• Pwyll carries out the exchange as requested, remembering not to give Hagfen, Arawn’s enemy, more than one blow, as he is warned not to do. However, out of courtesy, he does not sleep with Arawn’s wife.
  • When he returns home, he discovers that Arawn has offered Pwyll’s own wife the same courtesy. (The wives are confused, having no knowledge of the swap.)

While the Irish and Welsh stories are of a different order - the Welsh commencing with a hunt and the Irish with a battle - there are motifs and themes relevant to both:

  • In “The Conception of Mongán” in LU, Mongán’s father Fiachna goes to Scotland to face his ally’s enemy. However, Manannán has arranged this to give him cause to sleep with Fiachna’s wife.
  • The dogs in the Welsh story and the cattle in the Irish story are all Otherworld animals - white with red ears – and cause both Pwyll and Mongán to act impetuously.  They cause Pwyll to act dishonourably and Mongán to drool with desire and swap his wife for them.
  • In the Mabinogi of Pwyll, the men swap over without their wives consent or knowledge. In the story of Mongán and Dubh Lacha, it is the wives who are swapped and everybody knows.

Pwyll encounters Rhiannon

Pwyll encounters Rhiannon, first seeing her from the Mound of Arberth. However, he cannot catch up with her until he asks her to stop her horse.

He realises that; ‘at that moment the faces of every woman and girl he had ever seen were dull in comparison to her face’.

She has come to find him as she has been promised to a man she dislikes and would rather have Pwyll. It is agreed that he will come to claim her at the court of Hyfaidd Hen in one year’s time. She will have everything arranged.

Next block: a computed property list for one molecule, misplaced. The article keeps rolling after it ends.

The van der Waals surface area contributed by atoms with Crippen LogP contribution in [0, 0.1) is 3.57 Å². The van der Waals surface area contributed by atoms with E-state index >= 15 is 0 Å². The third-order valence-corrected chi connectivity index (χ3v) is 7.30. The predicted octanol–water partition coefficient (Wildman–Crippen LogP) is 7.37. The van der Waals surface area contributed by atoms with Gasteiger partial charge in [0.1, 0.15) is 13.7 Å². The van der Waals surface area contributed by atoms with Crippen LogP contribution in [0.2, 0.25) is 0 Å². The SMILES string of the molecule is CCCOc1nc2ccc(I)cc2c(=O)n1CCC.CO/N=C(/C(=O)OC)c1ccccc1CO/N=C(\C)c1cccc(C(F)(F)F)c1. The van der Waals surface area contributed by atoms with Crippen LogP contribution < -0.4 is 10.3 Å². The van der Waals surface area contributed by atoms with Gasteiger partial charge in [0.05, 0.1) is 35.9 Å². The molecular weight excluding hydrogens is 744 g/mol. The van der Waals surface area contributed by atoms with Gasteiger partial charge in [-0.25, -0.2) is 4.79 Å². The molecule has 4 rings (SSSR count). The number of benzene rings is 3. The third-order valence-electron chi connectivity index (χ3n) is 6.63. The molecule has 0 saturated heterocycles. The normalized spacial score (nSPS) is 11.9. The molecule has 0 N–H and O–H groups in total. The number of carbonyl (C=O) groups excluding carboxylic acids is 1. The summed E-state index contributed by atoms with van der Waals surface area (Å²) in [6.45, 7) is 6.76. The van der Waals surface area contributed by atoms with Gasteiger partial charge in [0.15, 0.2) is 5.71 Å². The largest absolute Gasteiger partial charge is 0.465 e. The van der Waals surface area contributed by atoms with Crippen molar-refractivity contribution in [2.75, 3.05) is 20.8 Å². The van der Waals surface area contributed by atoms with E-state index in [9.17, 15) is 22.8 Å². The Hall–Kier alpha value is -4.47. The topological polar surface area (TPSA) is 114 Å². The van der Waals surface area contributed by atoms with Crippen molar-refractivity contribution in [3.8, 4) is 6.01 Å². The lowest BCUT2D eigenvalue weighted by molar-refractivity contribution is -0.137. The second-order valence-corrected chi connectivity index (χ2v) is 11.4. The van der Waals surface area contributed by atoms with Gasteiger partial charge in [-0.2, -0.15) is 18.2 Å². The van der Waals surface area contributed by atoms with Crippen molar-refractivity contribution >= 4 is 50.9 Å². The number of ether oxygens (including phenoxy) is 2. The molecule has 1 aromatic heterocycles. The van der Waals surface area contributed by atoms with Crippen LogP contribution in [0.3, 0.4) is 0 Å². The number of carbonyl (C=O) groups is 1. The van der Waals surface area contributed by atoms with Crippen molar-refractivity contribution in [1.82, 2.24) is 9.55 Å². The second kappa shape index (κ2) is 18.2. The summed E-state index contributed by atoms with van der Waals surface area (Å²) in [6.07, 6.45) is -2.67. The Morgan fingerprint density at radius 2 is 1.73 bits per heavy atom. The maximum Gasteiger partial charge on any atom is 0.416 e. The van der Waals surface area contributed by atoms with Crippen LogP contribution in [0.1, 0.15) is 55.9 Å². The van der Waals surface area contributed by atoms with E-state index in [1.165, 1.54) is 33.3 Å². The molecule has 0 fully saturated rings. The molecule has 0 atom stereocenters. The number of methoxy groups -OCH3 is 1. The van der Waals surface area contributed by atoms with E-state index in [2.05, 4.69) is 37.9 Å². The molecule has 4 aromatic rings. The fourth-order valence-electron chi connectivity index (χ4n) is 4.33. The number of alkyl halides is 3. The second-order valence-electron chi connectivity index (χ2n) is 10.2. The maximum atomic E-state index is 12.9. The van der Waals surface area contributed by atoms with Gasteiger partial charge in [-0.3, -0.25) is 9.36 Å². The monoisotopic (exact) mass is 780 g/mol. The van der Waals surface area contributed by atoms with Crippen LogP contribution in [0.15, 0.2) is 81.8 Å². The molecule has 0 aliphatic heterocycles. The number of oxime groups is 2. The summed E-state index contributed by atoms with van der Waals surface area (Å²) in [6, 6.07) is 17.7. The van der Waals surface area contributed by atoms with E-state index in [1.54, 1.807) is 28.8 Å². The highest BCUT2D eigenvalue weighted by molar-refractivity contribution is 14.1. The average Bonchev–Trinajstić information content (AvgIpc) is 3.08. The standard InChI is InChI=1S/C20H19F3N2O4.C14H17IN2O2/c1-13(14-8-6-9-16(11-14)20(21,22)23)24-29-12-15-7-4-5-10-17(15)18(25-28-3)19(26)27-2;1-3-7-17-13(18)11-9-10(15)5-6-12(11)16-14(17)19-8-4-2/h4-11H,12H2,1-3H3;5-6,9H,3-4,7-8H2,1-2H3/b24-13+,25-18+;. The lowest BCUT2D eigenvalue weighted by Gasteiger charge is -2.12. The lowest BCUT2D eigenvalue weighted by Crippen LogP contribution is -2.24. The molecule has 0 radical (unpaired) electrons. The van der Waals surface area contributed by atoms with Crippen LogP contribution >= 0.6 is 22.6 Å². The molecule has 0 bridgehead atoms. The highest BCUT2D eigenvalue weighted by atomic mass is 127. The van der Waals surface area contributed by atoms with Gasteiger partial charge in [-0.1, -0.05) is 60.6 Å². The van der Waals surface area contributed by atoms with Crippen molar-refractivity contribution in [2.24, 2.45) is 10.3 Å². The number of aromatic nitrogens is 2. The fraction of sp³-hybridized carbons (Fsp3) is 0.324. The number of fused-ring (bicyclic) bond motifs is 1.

However, Pwyll is so excited and happy at his wedding feast that, to Rhiannon’s horror, he blithely offers a young and princely man whatever gift he desires. This man is Rhiannon’s discarded suitor, Gwawl, and he requests the wedding feast, which includes the bride!

Rhiannon is left to sort out his mess. She puts Gwawl off for a year, when, she promises, another wedding feast will be held. She gives Pwyll clear instructions as to what to do.

Pwyll comes to the feast disguised as a beggar, and asks for enough food to fill his bag. However, the bag is not full, however much food is put inside. Eventually, Gwawl climbs inside to stamp it down. The bag is sealed and the poor suitor is beaten, mistaken for a ‘badger in a bag’.

Rhiannon, meet Dubh Lacha. You have a lot in common!

Rhiannon and Dubh Lacha are quick-thinking and capable women.

Both women have to clear up after the impetuosity and lack of foresight shown by their respective partners.

They both have a lot to put up with.  For a start, both are given away at their own wedding feasts. At least for Dubh Lacha, given away by Brandubh, this is exactly what she has been waiting for.

Rhiannon, on the other hand, has not been exchanged for a herd of cattle, even if they are the most beautiful (Otherworld) cattle in Ireland.

Both women plan calmly and quickly, when put in impossible positions, i.e. exchanged, or given away. They both demand the grace of a year from the usurping partner. Both use this time to get their true partner galvanised into action.

A painting of Pwyll by Alan Lee

Pwyll by Alan Lee

Pwyll merely requires to be told what to do. He carries out Rhiannon’s plan effectively, disguised as a beggar.  Her plan to trick Gwawl into the sack, where he can be dealt with, is carried out efficiently by her would-be husband.

Mongán is not so biddable.  At one point, Dubh Lacha even has to strip off to goad him into action. However, to give him his due, he takes clear and definitive action once he has encountered the ‘hag of the mill’, Cuimne.

Both women and their partners complete their story with the utter humiliation of the offending ’other’. Gwawl, Rhiannon’s ex-suitor, finds himself publicly beaten and forced to give away sureties of non-reprisal before being released. Brandubh is publically stripped of his wealth and ends up sleeping with an ancient hag.

The main difference between the two partnerships is that Rhiannon and Pwyll solve their problems alone, even if Rhiannon seems the more dominant of the two; whereas there is a duplication of characters surrounding Dubh Lacha and Mongán.